The three types of materials I have discussed above lack the ability to cognitively read, analyze, and respond to stimuli for their continued benefit and survival. Thus, the fourth level of consciousness is inherent in biomaterials. This level can be defined as the cognitive ability to read the environment, analyze the information received, and execute necessary actions in order to continue their survival. Moreover, these materials should have genetic material called DNA embedded in them. These materials are simple bio-cells. The difference between the fourth level of consciousness and the other three types of consciousness outlined above is that the former lacks two important criteria: one, the ability to cognitively read the environment for their own benefit, and two, the lack of genetic materials inherent in them. There is a clear distinction between those materials – the former is non-living and the latter is living. So, the definition of consciousness has taken a different form, and as we add meaning and broaden its scope.
Furthermore, consciousness can become more and more vast – from tiny ants to human life forms. To our current knowledge, the tiny ant may have a limited consciousness, whereas a human being's consciousness as we can easily understand encompasses hunger, thirst, anger, love, affection, courage, ego, imagination, thought, and much more. All of them are part of a larger consciousness. They are like quantum states or qubits.
The exact definition of consciousness for a living material is a state of being aware and responsive to external stimuli, to have the ability to cognitively read the environment, analyze the information received, and execute necessary actions to continue their survival – in addition to having genetic information embedded in them, such as DNA. No genetic information exists in simple, smart, and intelligent materials. Perhaps this is the difference between humanoid robots and human beings. (However, the use of biochips in making robots may bring humanoid robots closer to human beings.)
In human beings and other eukaryotes, consciousness is spread throughout the body. Philosophers and scientists believe that consciousness is embedded in the brain in the form of neurons and nano-tubules that carry messages from the brain within and to other parts of the body. Consciousness exists in the form of energy, or energy of the wave that carries information to and fro. Consciousness is also non-local: although it is predominantly found in the brain, even cells in other parts of the body can exhibit consciousness.
Very recently, it is believed that consciousness is information localized primarily in the brain of a person. People think that it can be scanned and stored in computer-like devices for future use. This consciousness can be uploaded into a manufactured brain so that robots can take the state of a person. In my opinion, consciousness is a challenge to a super being. The human body consists of two parts. At its core level, the physical body is made out of five fundamental elements: earth, water, air, light, and space (gravity field). The other part of the human body is consciousness, which some call the "soul". A soul can never get destroyed, while a body without a soul decays back into the cosmos. However, some people believe that consciousness and soul are the same entity.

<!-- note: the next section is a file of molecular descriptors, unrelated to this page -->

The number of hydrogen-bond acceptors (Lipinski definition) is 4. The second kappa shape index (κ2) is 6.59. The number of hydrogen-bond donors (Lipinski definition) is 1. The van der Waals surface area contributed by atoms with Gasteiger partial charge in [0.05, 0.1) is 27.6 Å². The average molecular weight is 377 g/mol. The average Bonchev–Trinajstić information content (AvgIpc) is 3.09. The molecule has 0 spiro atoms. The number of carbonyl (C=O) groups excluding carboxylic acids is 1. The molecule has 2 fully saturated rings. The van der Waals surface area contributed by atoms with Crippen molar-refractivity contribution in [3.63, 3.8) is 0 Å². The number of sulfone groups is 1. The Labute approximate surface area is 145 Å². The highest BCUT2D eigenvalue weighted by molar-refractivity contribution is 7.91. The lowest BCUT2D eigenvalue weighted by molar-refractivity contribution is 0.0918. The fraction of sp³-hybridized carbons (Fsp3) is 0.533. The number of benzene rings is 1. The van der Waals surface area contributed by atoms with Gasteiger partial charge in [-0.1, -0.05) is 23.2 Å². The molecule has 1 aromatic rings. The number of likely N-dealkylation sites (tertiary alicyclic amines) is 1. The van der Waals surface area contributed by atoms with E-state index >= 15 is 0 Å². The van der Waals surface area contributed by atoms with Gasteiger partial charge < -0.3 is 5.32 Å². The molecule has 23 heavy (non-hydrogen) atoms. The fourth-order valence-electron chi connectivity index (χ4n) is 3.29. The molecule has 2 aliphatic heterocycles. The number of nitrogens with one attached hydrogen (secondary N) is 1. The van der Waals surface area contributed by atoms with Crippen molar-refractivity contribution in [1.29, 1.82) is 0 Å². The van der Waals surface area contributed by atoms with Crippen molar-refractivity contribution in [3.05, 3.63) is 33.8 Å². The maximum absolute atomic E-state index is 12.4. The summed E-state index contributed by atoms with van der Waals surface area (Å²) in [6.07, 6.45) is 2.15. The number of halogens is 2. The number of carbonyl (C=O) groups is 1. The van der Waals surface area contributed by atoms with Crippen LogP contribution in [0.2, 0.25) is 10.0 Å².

In this text, my argument is that the soul and consciousness are not the same, even though they are both information embedded in the form of energy waves. As a person dies, their soul (as a carrier wave) modulates the consciousness wave and both travel into the cosmos. Once oxygen supply to the body is interrupted, first consciousness is lost and then the soul leaves the body. The physical body goes into a ground state, losing all the energy it had when it was alive. The average power that our human system consumes is about 20 watts (20 J/sec), but to function our brain, the minimum power required is about 45 watts. The brain is believed to be an oxygen-hungry organ like the heart – therefore, significant energy is required to make it functional. When a person stops generating the power required to function, the human body stops. This power alone is not consciousness, as consciousness is a fundamental reality embedded in the human system when the body is alive.